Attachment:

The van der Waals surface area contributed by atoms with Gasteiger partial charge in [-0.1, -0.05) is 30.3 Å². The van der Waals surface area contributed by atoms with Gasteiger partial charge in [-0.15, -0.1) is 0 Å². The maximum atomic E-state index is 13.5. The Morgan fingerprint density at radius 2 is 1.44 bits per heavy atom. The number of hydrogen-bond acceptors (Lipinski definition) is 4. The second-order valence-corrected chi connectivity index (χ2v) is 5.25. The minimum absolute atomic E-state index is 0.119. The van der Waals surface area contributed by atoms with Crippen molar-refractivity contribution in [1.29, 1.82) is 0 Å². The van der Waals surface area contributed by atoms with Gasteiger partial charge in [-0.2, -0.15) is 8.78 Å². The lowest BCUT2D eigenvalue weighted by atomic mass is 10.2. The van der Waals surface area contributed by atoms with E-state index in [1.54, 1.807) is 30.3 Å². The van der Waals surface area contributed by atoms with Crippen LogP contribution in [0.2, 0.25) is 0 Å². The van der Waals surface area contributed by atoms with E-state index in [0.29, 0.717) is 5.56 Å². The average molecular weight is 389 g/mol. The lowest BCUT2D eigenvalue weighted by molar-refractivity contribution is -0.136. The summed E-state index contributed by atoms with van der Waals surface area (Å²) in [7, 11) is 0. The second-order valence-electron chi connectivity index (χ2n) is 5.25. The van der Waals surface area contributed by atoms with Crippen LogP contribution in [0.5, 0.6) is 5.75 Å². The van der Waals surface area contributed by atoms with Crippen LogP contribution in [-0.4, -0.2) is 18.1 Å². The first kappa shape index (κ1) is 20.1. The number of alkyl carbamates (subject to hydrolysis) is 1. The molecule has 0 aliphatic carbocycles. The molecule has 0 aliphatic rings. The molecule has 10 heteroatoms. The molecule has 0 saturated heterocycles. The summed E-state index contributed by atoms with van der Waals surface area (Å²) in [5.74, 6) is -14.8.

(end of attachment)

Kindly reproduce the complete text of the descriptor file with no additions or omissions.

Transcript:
The van der Waals surface area contributed by atoms with Gasteiger partial charge in [-0.1, -0.05) is 30.3 Å². The van der Waals surface area contributed by atoms with Gasteiger partial charge in [-0.15, -0.1) is 0 Å². The maximum atomic E-state index is 13.5. The Morgan fingerprint density at radius 2 is 1.44 bits per heavy atom. The number of hydrogen-bond acceptors (Lipinski definition) is 4. The second-order valence-corrected chi connectivity index (χ2v) is 5.25. The minimum absolute atomic E-state index is 0.119. The van der Waals surface area contributed by atoms with Crippen molar-refractivity contribution in [1.29, 1.82) is 0 Å². The van der Waals surface area contributed by atoms with Gasteiger partial charge in [-0.2, -0.15) is 8.78 Å². The lowest BCUT2D eigenvalue weighted by atomic mass is 10.2. The van der Waals surface area contributed by atoms with E-state index in [1.54, 1.807) is 30.3 Å². The van der Waals surface area contributed by atoms with Crippen LogP contribution in [0.2, 0.25) is 0 Å². The van der Waals surface area contributed by atoms with E-state index in [0.29, 0.717) is 5.56 Å². The average molecular weight is 389 g/mol. The lowest BCUT2D eigenvalue weighted by molar-refractivity contribution is -0.136. The summed E-state index contributed by atoms with van der Waals surface area (Å²) in [7, 11) is 0. The second-order valence-electron chi connectivity index (χ2n) is 5.25. The van der Waals surface area contributed by atoms with Crippen LogP contribution in [0.5, 0.6) is 5.75 Å². The van der Waals surface area contributed by atoms with Crippen LogP contribution in [-0.4, -0.2) is 18.1 Å². The first kappa shape index (κ1) is 20.1. The number of alkyl carbamates (subject to hydrolysis) is 1. The molecule has 0 aliphatic carbocycles. The molecule has 0 aliphatic rings. The molecule has 10 heteroatoms. The molecule has 0 saturated heterocycles. The summed E-state index contributed by atoms with van der Waals surface area (Å²) in [5.74, 6) is -14.8.